Writing Custom Rules for Exuberant Ctags

I use the program Exuberant Ctags for all my programming projects. What does it do? The official site provides a nice, terse description:

Ctags generates an index (or tag) file of language objects found in source files that allows these items to be quickly and easily located by a text editor or other utility. A tag signifies a language object for which an index entry is available (or, alternatively, the index entry created for that object).

GNU Emacs, my editor of choice, works well with those tags. For example, it allows me to find the definition of a function with a simple key-press.

Exuberant Ctags supports a lot of programming languages. But what about those it does not understand? Or what if it does not recognize certain items in your code? Today I will give you an example of how to extend Exuberant Ctags for an individual project.

The Target

One component we are building for our upcoming computer game has Lua code like this:

Opcode.Processor["set-scene-image"] = function (opcode)
    opcode.arguments.target = {}
    setmetatable(opcode.arguments.target, LNVL.Scene)
    return opcode
end

From the top-level directory of the project I could run Ctags like so:

$ ctags-exuberant -Re --languages=lua

The -R flag makes the program scan through directories recursively to build the list of tags. And -e creates output suitable for Emacs. The use of --languages=lua is not required but I prefer to be explicit.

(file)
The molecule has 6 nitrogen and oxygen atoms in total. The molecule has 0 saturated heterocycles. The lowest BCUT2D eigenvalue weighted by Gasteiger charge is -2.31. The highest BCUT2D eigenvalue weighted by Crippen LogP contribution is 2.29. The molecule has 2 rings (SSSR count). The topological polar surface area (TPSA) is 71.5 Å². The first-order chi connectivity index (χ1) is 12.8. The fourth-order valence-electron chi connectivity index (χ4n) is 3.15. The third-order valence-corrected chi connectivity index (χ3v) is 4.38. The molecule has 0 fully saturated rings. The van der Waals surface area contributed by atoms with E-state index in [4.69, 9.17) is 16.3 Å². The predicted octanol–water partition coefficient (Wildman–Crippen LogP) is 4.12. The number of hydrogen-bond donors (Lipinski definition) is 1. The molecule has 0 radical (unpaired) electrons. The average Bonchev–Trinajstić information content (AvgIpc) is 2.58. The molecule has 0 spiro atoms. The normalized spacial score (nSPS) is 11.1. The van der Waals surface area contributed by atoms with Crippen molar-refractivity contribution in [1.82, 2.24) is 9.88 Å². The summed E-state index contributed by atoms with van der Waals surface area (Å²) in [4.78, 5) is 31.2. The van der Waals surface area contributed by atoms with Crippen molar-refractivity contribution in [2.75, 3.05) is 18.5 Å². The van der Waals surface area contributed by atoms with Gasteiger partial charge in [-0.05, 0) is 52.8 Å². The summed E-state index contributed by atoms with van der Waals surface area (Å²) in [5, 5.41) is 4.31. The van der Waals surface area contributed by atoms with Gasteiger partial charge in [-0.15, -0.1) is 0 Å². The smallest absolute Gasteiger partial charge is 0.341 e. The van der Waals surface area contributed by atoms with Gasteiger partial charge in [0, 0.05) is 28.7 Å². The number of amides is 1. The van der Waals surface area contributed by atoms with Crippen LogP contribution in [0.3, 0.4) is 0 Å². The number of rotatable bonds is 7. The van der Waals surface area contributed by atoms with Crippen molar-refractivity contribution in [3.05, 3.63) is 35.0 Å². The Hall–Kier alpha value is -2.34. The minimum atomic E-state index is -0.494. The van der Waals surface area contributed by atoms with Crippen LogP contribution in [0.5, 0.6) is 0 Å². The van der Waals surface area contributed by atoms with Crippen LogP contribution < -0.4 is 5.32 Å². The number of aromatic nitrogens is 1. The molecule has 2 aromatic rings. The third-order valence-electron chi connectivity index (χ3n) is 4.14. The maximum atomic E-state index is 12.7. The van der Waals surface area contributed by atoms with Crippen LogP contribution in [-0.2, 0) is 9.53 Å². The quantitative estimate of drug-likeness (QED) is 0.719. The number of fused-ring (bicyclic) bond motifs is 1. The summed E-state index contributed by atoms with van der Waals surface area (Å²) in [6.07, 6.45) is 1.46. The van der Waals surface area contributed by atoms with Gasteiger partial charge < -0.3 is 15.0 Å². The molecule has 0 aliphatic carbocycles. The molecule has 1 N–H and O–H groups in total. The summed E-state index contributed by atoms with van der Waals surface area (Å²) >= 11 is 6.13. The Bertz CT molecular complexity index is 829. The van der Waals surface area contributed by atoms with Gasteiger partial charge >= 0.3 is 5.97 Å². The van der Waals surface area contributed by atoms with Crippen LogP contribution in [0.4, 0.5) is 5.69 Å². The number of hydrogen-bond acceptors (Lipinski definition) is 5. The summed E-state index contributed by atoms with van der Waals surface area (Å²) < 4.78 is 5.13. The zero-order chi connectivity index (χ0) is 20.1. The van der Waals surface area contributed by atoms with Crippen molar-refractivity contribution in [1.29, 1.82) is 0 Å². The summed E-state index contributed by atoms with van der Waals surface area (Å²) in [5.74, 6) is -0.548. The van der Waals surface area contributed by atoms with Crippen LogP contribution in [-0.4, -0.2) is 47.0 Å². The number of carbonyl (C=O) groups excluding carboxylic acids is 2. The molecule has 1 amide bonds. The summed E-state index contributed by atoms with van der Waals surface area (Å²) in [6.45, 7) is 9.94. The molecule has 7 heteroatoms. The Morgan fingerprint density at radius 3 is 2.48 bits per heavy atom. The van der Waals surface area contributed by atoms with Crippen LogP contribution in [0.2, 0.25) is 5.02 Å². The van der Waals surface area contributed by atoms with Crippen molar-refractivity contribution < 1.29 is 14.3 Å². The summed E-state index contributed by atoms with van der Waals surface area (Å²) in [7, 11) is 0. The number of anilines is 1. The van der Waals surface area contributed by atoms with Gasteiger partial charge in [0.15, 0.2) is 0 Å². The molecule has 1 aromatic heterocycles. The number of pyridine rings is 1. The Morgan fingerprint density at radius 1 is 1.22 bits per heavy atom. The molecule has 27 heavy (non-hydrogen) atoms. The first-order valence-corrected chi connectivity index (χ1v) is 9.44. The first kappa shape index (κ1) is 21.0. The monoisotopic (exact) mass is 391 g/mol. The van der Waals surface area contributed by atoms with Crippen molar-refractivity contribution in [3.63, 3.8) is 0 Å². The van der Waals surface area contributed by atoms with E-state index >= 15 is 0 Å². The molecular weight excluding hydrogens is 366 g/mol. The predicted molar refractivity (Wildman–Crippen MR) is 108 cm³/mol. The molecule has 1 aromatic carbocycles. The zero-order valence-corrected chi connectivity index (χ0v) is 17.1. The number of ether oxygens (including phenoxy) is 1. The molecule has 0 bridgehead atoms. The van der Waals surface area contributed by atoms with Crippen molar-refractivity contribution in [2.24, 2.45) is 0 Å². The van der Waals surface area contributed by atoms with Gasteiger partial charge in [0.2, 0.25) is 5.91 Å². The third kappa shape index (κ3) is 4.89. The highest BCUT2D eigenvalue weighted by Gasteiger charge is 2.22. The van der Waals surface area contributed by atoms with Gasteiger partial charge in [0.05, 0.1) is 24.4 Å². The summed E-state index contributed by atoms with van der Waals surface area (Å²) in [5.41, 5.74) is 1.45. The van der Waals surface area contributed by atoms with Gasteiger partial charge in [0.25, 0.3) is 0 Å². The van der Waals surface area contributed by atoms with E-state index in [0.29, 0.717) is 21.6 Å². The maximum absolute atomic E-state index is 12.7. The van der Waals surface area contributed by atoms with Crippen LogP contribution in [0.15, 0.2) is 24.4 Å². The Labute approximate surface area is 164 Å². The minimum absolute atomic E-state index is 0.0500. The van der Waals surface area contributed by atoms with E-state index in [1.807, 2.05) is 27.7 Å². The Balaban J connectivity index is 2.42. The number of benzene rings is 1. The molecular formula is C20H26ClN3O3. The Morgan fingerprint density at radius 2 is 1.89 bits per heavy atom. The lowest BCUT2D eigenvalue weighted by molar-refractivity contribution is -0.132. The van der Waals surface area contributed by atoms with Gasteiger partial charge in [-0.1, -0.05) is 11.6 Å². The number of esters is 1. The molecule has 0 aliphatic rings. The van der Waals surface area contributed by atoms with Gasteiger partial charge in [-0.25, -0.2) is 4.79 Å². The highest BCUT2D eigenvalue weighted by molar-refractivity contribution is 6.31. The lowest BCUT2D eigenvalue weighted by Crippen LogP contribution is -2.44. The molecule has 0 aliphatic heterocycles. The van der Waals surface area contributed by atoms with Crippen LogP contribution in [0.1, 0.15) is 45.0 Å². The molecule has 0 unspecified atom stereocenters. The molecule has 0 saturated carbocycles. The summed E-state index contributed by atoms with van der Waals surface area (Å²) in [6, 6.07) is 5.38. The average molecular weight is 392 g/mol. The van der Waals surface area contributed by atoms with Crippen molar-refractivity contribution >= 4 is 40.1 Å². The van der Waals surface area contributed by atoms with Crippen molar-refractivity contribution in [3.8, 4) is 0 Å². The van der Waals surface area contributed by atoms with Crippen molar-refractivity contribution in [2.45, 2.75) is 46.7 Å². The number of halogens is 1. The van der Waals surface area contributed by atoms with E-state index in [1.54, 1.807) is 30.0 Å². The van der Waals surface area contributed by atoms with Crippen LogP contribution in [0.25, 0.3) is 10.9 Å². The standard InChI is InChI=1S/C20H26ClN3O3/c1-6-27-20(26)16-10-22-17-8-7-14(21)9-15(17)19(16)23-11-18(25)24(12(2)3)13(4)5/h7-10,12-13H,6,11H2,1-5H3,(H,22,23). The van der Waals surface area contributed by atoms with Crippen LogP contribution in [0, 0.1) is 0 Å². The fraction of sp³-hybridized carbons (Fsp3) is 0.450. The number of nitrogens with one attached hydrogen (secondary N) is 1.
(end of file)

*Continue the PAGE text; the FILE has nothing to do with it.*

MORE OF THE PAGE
However, Ctags will not create any entry for the Lua function above because the function is anonymous. But that anonymous function is a value in a table, and that does have a name. So we can use that to create a tag.

Extending Rules in Ctags

Ctags allows us to use write regular expressions that it will use to create tags. The expressions follow this format:

/Content to Match/Name of the New Tag/

First we start by writing a regular expression to match the content we want to use in order to create the tag. So in this case that means matching that Lua table. We can do that with this regular expression:

/Opcode\.Processor\[\"([a-z-]+)\"\].+/ ... /

Notice how we create a group for the name of the table key. So in our original example this regular expression would capture the name set-scene-image. We capture this because it is the closest we have to a function name in that code.

Now we need to complete our custom rule by telling Ctags the name of the tag to create. Ctags supports back-references which means we can write \1 to refer to the text we captured in the regular expression. That lets us write a complete rule like this:

/Opcode\.Processor\[\"([a-z-]+)\"\].+/Opcode.\1/

Because of the back-reference Ctags will create a tag named Opcode.set-scene-image that points to the position of the original code. The only thing left to do now is to tell Ctags to actually use our custom rule, and we can do this with an additional command-line argument:

$ ctags -Re --languages=lua --regex-lua="/Opcode\.Processor\[\"([a-z-]+)\"\].+/Opcode.\1/"

The argument --regex-lua tells the program to only apply our custom rule to Lua files. There are corresponding arguments for the other languages which Ctags supports. And you can even add support for new languages, but I will explain that another day.

Until then I hope you find this brief tutorial useful and can see the potential benefit in using Ctags on your projects.

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4 thoughts on “Writing Custom Rules for Exuberant Ctags

  1. Sorry about that. It’s almost been a year and I still haven’t written the follow-up article about adding support for new languages to Ctags. I’ll try to write and post that soon.

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